Trustees of a Massachusetts business trust created by an agreement and declaration, who by the terms thereof had legal title to the property of the trust and power to manage it in their discretion without any control by the shareholders or anyone else, were not employees of the trust or of the shareholders, and the trust was not required by the unemployment compensation law, G. L. (Ter. Ed.) c. 151A, as amended, to make payments into the unemployment compensation fund on their account.
By reason of the provisions of Section 9 of St. 1941, c. 685, one entitled to a refund of sums paid in 1937, 1938, and 1939 into the unemployment compensation fund was entitled to recover, in an action brought before the enactment of c. 685, interest at six per cent per year thereon after the enactment of that statute.
CONTRACT. Writ in the Superior Court dated October 17, 1941.
The case was heard by Cabot, J.
H. J. Greenblatt, Assistant Attorney General, (F. R. Ducharme, Assistant Attorney General, with him,) for the defendant.
E. W. Carr, for the plaintiffs.
RONAN, J. This is an action of contract to recover contributions amounting to $16,813.87 and interest paid under the unemployment compensation law, so called, G. L. (Ter. Ed.) c. 151A, upon the salaries received during 1937, 1938 and 1939 by five trustees from the Massachusetts Investors Trust, a business trust created by an agreement and declaration of trust. The action was submitted to the Superior Court as a case stated. The judge, after finding for the plaintiffs for the full amount claimed with interest, reported the case to this court.
Our unemployment compensation law originated in St. 1935, c. 479,
which, although enacted two days before the passage by Congress of the social security act (see U. S. C. [1940 ed.] Title 26, Section 1400, et seq.) closely followed title IX of the act. Our statute was a counterpart of this congressional legislation and was designed to operate in conjunction therewith. Federal funds were allocated to the various States for the administration of the act, and an employer making contributions to the State system was entitled to be credited with the amount of these contributions up to ninety per cent of the Federal unemployment tax assessed upon him. Both the State and the Federal systems contain similar provisions in some of their essential features. Our unemployment compensation, or employment security law has been frequently revised and amended. St. 1936, c. 249. St. 1937, c. 421. St. 1941, c. 685. See also St. 1943, c. 534, c. 373. It has always contained definitions of employer and of employment, and has always contained a provision imposing an obligation upon an employer, with certain exceptions not now material, to pay into the unemployment compensation fund a prescribed percentage of the wages paid to his employees. Howes Brothers Co. v. Unemployment Compensation Commission, 296 Mass. 275 . Proprietors of the Cemetery of Mt. Auburn v. Unemployment Compensation Commission, 301 Mass. 211 . Carmichael v. Southern Coal & Coke Co. 301 U.S. 495. Steward Machine Co. v. Davis, 301 U.S. 548. Helvering v. Davis, 301 U.S. 619.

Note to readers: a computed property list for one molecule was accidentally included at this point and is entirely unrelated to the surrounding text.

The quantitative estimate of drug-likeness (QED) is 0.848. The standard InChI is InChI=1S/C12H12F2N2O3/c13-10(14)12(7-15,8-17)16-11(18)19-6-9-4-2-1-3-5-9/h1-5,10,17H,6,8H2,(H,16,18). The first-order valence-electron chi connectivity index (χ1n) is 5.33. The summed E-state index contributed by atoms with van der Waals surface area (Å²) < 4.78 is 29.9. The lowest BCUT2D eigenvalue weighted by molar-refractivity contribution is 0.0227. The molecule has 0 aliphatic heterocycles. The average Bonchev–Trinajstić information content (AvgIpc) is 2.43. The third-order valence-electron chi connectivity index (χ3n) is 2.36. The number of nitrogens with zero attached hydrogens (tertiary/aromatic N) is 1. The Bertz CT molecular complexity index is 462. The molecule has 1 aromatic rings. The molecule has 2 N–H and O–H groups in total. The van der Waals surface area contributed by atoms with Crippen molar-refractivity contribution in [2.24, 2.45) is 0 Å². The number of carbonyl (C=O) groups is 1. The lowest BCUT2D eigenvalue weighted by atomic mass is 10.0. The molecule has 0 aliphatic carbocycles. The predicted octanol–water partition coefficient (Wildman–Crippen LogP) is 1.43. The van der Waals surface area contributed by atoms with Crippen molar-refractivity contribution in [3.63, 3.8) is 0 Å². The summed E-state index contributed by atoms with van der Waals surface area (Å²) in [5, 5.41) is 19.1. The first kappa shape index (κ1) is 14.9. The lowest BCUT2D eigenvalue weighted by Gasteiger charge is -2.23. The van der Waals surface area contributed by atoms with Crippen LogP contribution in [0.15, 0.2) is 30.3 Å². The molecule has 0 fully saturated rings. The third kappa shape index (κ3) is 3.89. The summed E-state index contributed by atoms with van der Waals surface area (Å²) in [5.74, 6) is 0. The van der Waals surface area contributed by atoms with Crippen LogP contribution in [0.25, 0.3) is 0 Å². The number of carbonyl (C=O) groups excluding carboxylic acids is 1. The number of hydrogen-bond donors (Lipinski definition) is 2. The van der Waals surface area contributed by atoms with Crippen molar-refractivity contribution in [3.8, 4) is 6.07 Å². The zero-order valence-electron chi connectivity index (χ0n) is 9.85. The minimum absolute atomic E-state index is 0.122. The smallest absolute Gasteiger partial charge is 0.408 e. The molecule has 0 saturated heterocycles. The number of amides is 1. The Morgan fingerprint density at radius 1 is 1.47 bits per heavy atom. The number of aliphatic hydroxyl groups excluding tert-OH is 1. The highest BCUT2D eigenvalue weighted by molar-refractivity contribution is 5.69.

The obligation of an employer under our law to make these contributions to the unemployment fund is based upon the relation of employer and employee; and where, as here, there is nothing in our law indicating anything to the contrary, the existence of such a relationship must be determined by the principles of the common law. One of the essential tests is whether the person who is performing services for another is under the control and supervision of the latter and is bound to obey his instructions, not only as to the result to be accomplished but also as to the means and methods that are to be utilized in the performance of the work. If he is subject to such control and supervision, then he is an employee of the person for whom he is performing
the services. Coughlan v. Cambridge, 166 Mass. 268 . Khoury v. Edison Electric Illuminating Co. 265 Mass. 236 . Wanders's Case, 308 Mass. 157 . Bell v. Sawyer, 313 Mass. 250 . Whitehouse v. Cities Service Oil Co., ante, 108.
This test has been frequently applied in determining the liability of one to an unemployment tax, under title IX of the Federal social security act and under the different State unemployment compensation systems, on account of the payments made by him for services rendered to him by another. If the latter is not an employee, then no ground exists upon which the compensation tax or contributions may be exacted from the one who has received the benefit of such services. Texas Co. v. Higgins, 118 Fed. (2d) 636. Indian Refining Co. v. Dallman, 119 Fed. (2d) 417. Yellow Cab Co. of D. C. Inc. v. Magruder, 49 Fed. Sup. 605. Crossett Lumber Co. v. McCain, 205 Ark. 631. Gentile Bros. Co. v. Florida Industrial Commission, 151 Fla. 857. Meredith Publishing Co. v. Iowa Employment Security Commission, 232 Iowa, 666. Bert Baker, Inc. v. Ryce, 301 Mich. 84. Hartwig-Dischinger Realty Co. v. Unemployment Compensation Commission, 350 Mo. 690. Hill Hotel Co. v. Kinney, 138 Neb. 760. Central Wisconsin Trust Co. v. Industrial Commission, 236 Wis. 496.